With regard to the management of pregnancy and delivery under specialized medical supervision (see the subsection on “Status of health services” above), and despite the improvement made in this area, considerable disparities still persist between urban and rural areas. As can be observed from the conclusions of the National Survey on Maternal and Child Health (1997), only 20 per cent of rural women benefited from specialized medical supervision at delivery as compared with 70 per cent of urban women.

In 1992, the overall rate of pregnancy management under medical supervision was 32.3 per cent at the national level, which represented a rate of 60.6 per cent for urban areas and 17.6 per cent for rural areas. In 1997, the overall rate of pregnancy management under medical supervision did not exceed 25 per cent at the national level.

Considerable improvement has been recorded in recent years in terms of maternal mortality due to pregnancy and delivery. From 332 deaths per 100,000 live births in 1992, the rate went down to 228 in 1997. But this overall rate at the national level hides a significant disparity in favour of urban areas, where maternal mortality decreased by more than one half, from 284 to 125 deaths per 100,000 live births.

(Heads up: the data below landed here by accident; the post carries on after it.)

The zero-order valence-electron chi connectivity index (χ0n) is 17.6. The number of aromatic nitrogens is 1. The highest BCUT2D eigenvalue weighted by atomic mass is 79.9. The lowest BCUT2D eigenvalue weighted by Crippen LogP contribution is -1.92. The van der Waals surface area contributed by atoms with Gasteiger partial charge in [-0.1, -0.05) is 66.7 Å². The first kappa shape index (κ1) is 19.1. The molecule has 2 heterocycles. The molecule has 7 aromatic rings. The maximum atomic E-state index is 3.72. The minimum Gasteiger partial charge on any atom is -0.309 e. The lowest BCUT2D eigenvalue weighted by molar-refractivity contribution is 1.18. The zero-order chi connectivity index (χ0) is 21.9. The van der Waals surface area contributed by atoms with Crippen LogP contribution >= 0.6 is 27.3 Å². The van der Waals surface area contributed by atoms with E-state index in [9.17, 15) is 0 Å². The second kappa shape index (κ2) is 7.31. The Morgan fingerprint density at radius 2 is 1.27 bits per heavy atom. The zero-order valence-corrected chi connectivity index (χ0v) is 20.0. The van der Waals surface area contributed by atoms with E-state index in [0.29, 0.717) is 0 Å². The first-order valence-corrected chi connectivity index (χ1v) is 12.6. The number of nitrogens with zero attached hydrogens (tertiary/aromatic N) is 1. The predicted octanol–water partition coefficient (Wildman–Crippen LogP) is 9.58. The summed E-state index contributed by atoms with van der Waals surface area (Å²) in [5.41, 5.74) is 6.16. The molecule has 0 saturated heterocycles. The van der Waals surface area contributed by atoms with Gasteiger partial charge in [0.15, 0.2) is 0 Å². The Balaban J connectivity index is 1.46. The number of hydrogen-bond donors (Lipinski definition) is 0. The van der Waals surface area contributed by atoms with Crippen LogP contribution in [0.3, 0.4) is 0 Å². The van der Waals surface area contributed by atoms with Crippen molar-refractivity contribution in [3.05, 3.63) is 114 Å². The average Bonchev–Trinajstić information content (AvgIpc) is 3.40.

In its efforts to control the problem of maternal mortality, the Ministry of Public Health has, as part of its basic objectives, underscored the need for continued and more coordinated improvements in the services and agencies related to family planning. The Ministry foresees achieving such improvements by drawing on the resources of the National Family Planning Programme.

International cooperation in the area of child and maternal health

Within the framework of the cooperation programme with UNICEF, cooperation in the health sector features as one important component of the programme and covers a number of projects, including the National Immunization Programme, the National Programme for the Prevention of Acute Respiratory Infections and the Programme for the Prevention of Iodine‑Deficiency Disorders. (For more details, see the annex on “The Achievements of the United Nations Children’s Fund (UNICEF) During the Period 1995-1999, within the framework of cooperation between Morocco and UNICEF”.)